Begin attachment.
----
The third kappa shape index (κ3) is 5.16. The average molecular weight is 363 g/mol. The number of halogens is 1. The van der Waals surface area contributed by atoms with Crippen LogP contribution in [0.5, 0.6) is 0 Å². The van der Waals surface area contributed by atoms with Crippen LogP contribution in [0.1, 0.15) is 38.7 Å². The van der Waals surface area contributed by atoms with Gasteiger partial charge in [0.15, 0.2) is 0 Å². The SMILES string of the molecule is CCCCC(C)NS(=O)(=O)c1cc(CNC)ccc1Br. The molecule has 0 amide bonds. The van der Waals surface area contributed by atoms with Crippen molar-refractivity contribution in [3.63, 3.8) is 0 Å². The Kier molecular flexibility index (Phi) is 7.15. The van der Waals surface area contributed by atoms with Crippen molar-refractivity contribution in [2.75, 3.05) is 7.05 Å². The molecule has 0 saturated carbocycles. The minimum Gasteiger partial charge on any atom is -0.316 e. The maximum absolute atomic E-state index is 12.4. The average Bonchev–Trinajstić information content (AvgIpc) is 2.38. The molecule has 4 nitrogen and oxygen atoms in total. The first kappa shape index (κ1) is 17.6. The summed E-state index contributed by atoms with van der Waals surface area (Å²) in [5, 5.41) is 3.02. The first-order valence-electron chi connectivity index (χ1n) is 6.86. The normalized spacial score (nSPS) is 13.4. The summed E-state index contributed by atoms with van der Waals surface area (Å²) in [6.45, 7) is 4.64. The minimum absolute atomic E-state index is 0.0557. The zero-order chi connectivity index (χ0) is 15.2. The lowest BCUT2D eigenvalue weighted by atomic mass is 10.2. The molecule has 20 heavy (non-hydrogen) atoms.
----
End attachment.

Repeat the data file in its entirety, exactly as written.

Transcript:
The third kappa shape index (κ3) is 5.16. The average molecular weight is 363 g/mol. The number of halogens is 1. The van der Waals surface area contributed by atoms with Crippen LogP contribution in [0.5, 0.6) is 0 Å². The van der Waals surface area contributed by atoms with Crippen LogP contribution in [0.1, 0.15) is 38.7 Å². The van der Waals surface area contributed by atoms with Gasteiger partial charge in [0.15, 0.2) is 0 Å². The SMILES string of the molecule is CCCCC(C)NS(=O)(=O)c1cc(CNC)ccc1Br. The molecule has 0 amide bonds. The van der Waals surface area contributed by atoms with Crippen molar-refractivity contribution in [3.63, 3.8) is 0 Å². The Kier molecular flexibility index (Phi) is 7.15. The van der Waals surface area contributed by atoms with Crippen molar-refractivity contribution in [2.75, 3.05) is 7.05 Å². The molecule has 0 saturated carbocycles. The minimum Gasteiger partial charge on any atom is -0.316 e. The maximum absolute atomic E-state index is 12.4. The average Bonchev–Trinajstić information content (AvgIpc) is 2.38. The molecule has 4 nitrogen and oxygen atoms in total. The first kappa shape index (κ1) is 17.6. The summed E-state index contributed by atoms with van der Waals surface area (Å²) in [5, 5.41) is 3.02. The first-order valence-electron chi connectivity index (χ1n) is 6.86. The normalized spacial score (nSPS) is 13.4. The summed E-state index contributed by atoms with van der Waals surface area (Å²) in [6.45, 7) is 4.64. The minimum absolute atomic E-state index is 0.0557. The zero-order chi connectivity index (χ0) is 15.2. The lowest BCUT2D eigenvalue weighted by atomic mass is 10.2. The molecule has 20 heavy (non-hydrogen) atoms.